suomi: Kiinansipuli, kiinanruohosipuli
français: Ciboule de Chine
中文: 韭菜

Allium tuberosum (garlic chives, Oriental garlic, Asian chives, Chinese chives, Chinese leek) is a species of plant native to the Chinese province of Shanxi, and cultivated and naturalized elsewhere in Asia and around the world.[1][4][5][6]


Allium tuberosum is a rhizomatous, clump-forming perennial plant growing from a small, elongated bulb (about 10 mm, 13⁄32 inch, across) that is tough and fibrous.[7][6][8] Unlike either onion or garlic, it has strap-shaped leaves with triangular bases, about 1.5 to 8 mm (1⁄16 to 5⁄16 in) wide. [9] It produces many white flowers in a round cluster (umbel) on stalks 25 to 60 cm (10 to 24 in) tall.[4] It grows in slowly expanding perennial clumps, but also readily sprouts from seed. In warmer areas (USDA zone 8 and warmer), garlic chives may remain green all year round. In cold areas (USDA zones 7 to 4b), leaves and stalks completely die back to the ground, and resprout from roots or rhizomes in the spring.[10]

The flavor is more like garlic than chives.[9]

Originally described by Johan Peter Rottler, the species name was validly published by Curt Polycarp Joachim Sprengel in 1825.[2] A. tuberosum is classified within Allium in subgenus Butomissa (Salisb.) N. Friesen, section Butomissa (Salisb.) Kamelin, a group consisting of only A. tuberosum and A. ramosum L.,[11][12] which have been variously regarded as either one or two genetic entities.[13]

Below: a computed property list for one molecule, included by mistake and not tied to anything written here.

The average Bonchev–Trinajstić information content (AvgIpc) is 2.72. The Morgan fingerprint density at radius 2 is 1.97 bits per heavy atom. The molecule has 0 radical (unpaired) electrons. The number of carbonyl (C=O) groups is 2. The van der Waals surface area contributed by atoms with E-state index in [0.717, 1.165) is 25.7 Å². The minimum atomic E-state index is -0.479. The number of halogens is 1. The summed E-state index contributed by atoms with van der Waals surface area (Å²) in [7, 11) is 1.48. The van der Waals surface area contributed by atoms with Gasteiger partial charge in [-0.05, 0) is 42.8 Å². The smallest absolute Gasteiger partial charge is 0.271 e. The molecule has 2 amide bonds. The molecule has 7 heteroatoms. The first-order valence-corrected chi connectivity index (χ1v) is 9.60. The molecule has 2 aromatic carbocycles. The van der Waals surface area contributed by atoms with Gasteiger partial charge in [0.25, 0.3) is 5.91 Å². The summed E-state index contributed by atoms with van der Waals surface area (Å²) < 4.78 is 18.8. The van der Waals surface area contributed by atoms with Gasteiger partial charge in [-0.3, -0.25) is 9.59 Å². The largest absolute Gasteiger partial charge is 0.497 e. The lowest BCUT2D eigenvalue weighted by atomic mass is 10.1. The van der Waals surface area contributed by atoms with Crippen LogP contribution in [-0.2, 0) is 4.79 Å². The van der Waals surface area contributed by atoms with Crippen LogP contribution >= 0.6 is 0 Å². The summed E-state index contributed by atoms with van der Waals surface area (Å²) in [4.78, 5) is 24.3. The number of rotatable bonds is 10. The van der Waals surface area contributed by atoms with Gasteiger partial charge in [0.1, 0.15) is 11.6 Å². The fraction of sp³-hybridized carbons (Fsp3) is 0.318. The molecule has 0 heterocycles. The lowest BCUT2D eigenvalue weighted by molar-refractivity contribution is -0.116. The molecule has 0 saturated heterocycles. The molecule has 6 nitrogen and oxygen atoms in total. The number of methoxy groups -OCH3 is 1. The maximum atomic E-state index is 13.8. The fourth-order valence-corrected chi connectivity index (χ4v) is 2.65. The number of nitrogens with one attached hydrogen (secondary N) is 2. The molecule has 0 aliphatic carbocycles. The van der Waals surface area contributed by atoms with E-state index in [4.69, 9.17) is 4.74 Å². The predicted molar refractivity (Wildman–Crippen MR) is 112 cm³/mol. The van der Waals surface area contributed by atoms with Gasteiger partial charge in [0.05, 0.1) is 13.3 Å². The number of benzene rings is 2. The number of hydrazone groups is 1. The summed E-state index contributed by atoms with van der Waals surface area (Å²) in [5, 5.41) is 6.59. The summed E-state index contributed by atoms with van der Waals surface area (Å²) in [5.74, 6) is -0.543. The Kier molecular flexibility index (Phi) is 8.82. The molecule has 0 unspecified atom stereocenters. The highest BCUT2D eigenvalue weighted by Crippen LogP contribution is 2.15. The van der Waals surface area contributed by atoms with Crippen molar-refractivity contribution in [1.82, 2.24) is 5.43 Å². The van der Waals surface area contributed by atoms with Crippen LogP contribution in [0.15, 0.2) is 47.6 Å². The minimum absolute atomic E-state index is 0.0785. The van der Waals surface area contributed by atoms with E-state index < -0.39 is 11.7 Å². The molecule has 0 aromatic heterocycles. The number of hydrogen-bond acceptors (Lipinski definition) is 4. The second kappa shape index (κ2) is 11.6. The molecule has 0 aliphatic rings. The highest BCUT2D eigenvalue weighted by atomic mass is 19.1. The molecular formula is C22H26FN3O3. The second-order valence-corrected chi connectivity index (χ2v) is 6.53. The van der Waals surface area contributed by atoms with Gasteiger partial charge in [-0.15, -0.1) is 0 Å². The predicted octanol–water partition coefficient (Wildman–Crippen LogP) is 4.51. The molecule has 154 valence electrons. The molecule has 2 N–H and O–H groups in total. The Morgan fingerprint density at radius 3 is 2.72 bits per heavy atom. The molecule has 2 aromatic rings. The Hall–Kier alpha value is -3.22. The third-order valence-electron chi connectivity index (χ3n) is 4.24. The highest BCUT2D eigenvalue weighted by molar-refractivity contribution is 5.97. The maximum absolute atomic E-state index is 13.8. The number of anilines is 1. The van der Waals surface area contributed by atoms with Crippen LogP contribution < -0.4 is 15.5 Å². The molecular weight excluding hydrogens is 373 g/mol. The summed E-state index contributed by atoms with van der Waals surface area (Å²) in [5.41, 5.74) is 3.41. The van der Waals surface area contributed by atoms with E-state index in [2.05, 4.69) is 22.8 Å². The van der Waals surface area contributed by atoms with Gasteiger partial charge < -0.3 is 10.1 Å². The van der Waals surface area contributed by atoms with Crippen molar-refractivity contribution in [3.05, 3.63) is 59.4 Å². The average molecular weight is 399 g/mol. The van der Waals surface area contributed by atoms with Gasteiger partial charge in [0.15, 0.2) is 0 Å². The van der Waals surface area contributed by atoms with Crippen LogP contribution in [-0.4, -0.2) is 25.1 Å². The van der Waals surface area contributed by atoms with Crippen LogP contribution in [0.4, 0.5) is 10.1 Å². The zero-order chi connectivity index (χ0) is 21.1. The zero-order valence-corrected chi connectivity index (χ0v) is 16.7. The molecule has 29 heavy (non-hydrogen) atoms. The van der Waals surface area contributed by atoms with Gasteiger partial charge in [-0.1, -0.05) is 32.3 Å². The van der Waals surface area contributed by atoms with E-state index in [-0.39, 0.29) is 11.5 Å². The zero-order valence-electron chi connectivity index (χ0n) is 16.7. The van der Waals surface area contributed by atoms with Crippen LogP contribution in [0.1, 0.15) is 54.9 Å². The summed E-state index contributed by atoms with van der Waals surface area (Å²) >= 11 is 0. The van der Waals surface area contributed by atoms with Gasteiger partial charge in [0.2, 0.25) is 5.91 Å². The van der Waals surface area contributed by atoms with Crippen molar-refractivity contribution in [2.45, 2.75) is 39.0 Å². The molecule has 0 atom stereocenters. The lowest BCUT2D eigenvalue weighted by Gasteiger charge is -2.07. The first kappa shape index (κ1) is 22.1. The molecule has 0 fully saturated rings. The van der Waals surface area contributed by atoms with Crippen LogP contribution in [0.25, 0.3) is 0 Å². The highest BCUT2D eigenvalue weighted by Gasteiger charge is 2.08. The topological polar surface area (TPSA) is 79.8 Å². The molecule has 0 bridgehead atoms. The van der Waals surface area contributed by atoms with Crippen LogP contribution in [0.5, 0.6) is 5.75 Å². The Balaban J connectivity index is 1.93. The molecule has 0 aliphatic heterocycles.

Distribution and habitat

Allium tuberosum originated in the Siberian–Mongolian–North Chinese steppes,[11] but is widely cultivated and naturalised. It has been reported as growing wild in scattered locations in the United States (Illinois, Michigan, Ohio, Nebraska, Alabama, Iowa, Arkansas, and Wisconsin).[14][15][16] However, it is believed to be more widespread in North America because of the availability of seeds and seedlings of this species as an exotic herb and because of its high aggressiveness. This species is also widespread across much of mainland Europe[17] and invasive in other areas of the world.[18]